Su-37 was an experimental fighter with many names. NATO calls it Flanker-F, Sukhoi themselves calls it the Terminator. A loved child has many names. For a multi-role fighter first flown in 1996, the Su-37 was super maneuverable and able to utilise two dimensional thrust vectoring with its moving nozzles. All things considered, it had great weight-to-thrust ratio with its Lyulka AL-37FU engines providing 12 500kg thrust to a fighter weighting 17 000kg empty. 2500km/h is nothing to scoff at either, especially for its time. With fly-by-wire, the Su-37 could do very impressive vertical acrobatics that impressed attendants at airshows in 1996 and 1997.
For its armaments, the Su-37 had one 30mm cannon and 14 hardpoints to carry a range of missiles and bombs up to 6000kg. The maximum take-off weight for the fighter was 34 000kg. Later Lyulka-Saturn developed AL-31Fp thrust control engines that were able to move in both horizontally and vertically. Some Su-37 were installed with these for tests and were named Super Flankers, but the engine is more associated with Su-30 Multi-Role Flanker. In December 2002, a Su-37 crashed during a ferry flight, ending the program. The plane series never entered production, and it seems Russian air forces are emphasizing Sukhoi PAK FA as a sort of response to US’ F-22A and F-35 Lighting II.
In Muv-Luv Alternative Su-37 saw larger production and was one of the main stepping stone towards Soviet Union’s 3rd Generation TSFs, namely the Su-47 Berkut.
The Terminator, as its known here, is a single-seat front line TSF. It has a brother version in Su-37UB, which was used by the Scarlet Twins Inia Sestina and Cryska Barchenowa. Anyway, the Terminator was a 2.5th generation TSF with an emphasize on Close-Combat. Sure, it carrier the usual A-97 Assault Gun, but much like its little brother, the Terminator carries Arm Blade Motors ie. Chainsaws in its arms and basically has enough Spike and Blade Vanes to give a modeller bleeding hands. It lacks proper knives to do the Knife Dance, sadly.
One thing that needs to be separately mentioned is that both Su-37 and Su-47 are very similar to each other. There are clear differences for sure, but designers at âge clearly intend to reflect the fact that Su-47 used the same tandem-tripple layout with canards and tailplanes that Su-37 would use. This leads to other interesting things like the Jump Units having two tailpods instead of one found on the real plane. Furthermore, the torsos between the two are extremely similar if not identical, which harkens back to the fact that Su-47 was originally knows as Su-37. Russians have a tendency to re-use definitions with their fighters, which honestly has caused me more than a little headache when it comes to writing this entry. While Su-47 came first in the real world, it’s very clear that Su-37 came first in BETAverse. The Terminator also is a bit poor example of fighter elements in TSFs.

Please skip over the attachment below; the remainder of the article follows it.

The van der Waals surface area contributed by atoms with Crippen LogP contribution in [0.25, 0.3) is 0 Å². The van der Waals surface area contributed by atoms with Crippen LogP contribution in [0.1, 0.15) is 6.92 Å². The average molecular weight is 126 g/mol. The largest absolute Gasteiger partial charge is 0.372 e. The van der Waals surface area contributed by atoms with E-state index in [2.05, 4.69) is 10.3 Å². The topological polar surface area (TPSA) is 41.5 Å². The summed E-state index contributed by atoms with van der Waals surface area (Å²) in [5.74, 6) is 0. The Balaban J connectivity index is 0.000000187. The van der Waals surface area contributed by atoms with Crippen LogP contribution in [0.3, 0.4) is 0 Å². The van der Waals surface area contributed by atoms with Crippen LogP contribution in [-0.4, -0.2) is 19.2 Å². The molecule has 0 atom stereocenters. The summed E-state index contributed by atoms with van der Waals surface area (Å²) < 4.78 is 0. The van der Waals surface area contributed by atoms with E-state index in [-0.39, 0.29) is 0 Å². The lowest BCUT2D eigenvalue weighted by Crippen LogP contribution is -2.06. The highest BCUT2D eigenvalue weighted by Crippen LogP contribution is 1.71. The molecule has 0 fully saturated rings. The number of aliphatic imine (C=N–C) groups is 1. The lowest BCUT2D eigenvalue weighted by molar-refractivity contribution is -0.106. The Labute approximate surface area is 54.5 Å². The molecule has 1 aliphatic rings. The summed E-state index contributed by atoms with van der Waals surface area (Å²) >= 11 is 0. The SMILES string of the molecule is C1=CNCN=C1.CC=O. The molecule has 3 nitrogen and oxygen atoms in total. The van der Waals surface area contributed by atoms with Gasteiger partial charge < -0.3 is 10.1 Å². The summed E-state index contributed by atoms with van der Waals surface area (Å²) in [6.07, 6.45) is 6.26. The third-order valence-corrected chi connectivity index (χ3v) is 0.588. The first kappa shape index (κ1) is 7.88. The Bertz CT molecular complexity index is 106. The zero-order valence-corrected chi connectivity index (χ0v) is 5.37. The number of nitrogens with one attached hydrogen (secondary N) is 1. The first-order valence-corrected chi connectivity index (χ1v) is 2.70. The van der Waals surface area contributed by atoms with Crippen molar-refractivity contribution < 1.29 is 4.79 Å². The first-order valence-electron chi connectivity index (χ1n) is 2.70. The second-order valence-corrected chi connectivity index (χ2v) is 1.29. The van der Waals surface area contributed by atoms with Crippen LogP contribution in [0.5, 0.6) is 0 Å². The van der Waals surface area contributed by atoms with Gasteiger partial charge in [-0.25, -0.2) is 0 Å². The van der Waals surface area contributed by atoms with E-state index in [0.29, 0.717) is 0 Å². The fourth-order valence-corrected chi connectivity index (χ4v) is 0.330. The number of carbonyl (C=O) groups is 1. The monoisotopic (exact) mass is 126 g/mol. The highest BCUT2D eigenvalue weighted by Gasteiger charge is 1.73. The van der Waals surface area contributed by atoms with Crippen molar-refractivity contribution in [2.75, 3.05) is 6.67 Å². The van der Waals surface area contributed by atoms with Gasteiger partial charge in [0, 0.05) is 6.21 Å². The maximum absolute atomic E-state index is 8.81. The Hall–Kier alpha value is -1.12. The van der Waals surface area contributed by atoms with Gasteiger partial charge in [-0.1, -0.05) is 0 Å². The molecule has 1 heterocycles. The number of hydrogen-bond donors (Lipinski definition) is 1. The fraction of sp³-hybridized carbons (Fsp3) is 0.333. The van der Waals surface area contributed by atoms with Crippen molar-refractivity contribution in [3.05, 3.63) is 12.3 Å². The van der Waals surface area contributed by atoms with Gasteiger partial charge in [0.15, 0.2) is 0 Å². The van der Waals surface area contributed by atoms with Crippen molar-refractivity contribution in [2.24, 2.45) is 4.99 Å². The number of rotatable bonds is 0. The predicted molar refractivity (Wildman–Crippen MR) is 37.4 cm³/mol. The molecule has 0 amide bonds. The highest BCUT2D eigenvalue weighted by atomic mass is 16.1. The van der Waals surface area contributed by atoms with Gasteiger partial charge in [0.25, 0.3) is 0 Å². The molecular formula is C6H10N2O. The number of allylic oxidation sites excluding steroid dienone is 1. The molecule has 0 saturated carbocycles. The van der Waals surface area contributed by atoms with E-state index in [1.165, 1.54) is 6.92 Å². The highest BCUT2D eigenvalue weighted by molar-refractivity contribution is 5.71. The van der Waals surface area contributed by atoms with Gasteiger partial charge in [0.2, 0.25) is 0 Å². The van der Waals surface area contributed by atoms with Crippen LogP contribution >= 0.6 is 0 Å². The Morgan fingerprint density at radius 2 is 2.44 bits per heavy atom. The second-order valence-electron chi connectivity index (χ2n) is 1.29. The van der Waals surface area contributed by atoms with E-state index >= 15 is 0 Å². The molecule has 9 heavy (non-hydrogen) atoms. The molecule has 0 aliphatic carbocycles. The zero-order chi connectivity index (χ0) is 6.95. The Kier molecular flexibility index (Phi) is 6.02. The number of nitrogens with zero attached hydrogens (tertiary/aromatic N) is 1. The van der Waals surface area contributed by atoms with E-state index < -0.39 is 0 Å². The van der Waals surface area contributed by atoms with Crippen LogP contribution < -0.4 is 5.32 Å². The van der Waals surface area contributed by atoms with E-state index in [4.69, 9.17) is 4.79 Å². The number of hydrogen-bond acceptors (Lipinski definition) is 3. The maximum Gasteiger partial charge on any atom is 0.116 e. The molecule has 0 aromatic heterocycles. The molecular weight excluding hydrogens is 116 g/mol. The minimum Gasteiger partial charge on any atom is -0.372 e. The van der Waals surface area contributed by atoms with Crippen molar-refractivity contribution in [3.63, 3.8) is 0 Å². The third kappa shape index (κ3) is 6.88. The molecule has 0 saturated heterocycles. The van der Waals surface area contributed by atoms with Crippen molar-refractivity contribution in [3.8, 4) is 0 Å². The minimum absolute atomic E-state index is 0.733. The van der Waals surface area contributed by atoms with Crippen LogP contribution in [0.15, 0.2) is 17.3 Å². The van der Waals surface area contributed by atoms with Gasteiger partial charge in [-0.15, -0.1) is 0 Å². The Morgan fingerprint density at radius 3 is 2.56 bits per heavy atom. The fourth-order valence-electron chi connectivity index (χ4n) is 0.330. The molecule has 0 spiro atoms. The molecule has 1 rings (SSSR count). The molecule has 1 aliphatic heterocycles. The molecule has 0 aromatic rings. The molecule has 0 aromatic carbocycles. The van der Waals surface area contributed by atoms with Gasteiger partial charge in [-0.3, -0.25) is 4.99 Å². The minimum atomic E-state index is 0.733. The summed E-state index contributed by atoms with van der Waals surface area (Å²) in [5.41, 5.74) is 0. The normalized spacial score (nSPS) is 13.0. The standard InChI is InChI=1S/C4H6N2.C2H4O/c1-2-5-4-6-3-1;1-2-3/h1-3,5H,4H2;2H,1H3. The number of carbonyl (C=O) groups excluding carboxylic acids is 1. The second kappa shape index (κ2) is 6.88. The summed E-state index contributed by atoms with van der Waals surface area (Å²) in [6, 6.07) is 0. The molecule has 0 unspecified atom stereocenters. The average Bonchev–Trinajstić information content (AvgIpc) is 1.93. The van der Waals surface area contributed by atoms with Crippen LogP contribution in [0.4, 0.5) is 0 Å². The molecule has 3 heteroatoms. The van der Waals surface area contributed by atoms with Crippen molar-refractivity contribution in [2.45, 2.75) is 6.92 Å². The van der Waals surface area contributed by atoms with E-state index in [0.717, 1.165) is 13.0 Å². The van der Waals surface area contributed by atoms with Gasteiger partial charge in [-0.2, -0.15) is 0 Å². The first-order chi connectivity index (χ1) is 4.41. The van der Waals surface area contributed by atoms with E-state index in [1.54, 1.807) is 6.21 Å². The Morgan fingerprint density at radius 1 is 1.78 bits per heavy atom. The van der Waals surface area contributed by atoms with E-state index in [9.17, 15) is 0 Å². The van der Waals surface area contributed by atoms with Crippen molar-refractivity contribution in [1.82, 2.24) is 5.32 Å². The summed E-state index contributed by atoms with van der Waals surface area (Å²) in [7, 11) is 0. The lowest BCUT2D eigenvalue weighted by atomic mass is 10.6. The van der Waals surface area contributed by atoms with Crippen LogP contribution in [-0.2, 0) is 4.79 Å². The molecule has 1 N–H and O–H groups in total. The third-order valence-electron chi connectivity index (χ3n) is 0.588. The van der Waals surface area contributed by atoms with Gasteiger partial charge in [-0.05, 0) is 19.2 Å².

One interesting thing with the Terminator is that its skirt armour has forwards pointing thrusters, which most likely adds to its maneuverability. While the Terminator was not all that impressive in Total Eclipse VN or the television series, it’s safe to say that for its time it reflects the real world counterpart in how agile beast it is. The differences between 3rd and 2.5th generation TSFs is not all that big, so it would be safe to say that the Terminator could give early 3rd gen TSFs run for their money. That is, if the US surface pilots aren’t dicks and stay in stealth mode, shooting from miles away.
I also need to revise these charts at one point from ground up.
Guilty Gear’s an old franchise at this point. It has a slew of main series games and their updates, it has spin-offs on three different hand held consoles and it was almost replaced with another weaker franchise. Much like other fighting game franchises from the 90’s, Guilty Gear’s visual direction has changed only slightly throughout the years, for better or worse. The character designs have mostly stayed the same. 2D fighters rarely change the designs of their characters, mainly because that way they can then reuse the sprites in pretty much everywhere. Whenever characters go through under a redesign, it’s a refreshing breeze of something new while still having the same core in there. Then again, King of Fighters’ Kyo got changed from his fight style few times around, ranging from tweaks to acomplete revamp. Still, changing how the characters look makes sense from thenatural point of view. None of us wear the exact same set of clothes day after day unless forced.
By changing character’s clothes you don’t lose the character’s own design as long as the new clothes fit the already set look of the character. The aforementioned Kyo is a good example here, where his white jacket design fits how Kyo is portrayed. The design is slightly arrogant, bold and Kyo mostly fights in a way that it won’t get dirty. Later Kyo’s design was revised to have a black leather jacket, that looks less pompous but still has that air of arrogant bravery in there. Good changes overall. This kind of changes in character’s appearance are always good, as it gives a sense of evolution and a level of progression. Then again, the redesign can backfire horribly if not done properly.
The actual reason why the new visual direction was chosen most likely lies with the fact that the game is now in 3D, and to represent the characters properly they needed a different, more sleeker and comical style for that. In the upcoming comparisons you can see more plain areas than those with details, especially with muscles. It was also a clear intention to take the visuals towards more contemporary comic style now in Japan whilst sticking to the Guilty Gear design elements… which clash with each other to an extent. Guilty Gear always had certain sense of grittiness inspired by Heavy Metal and other Western comics, but those are absent here.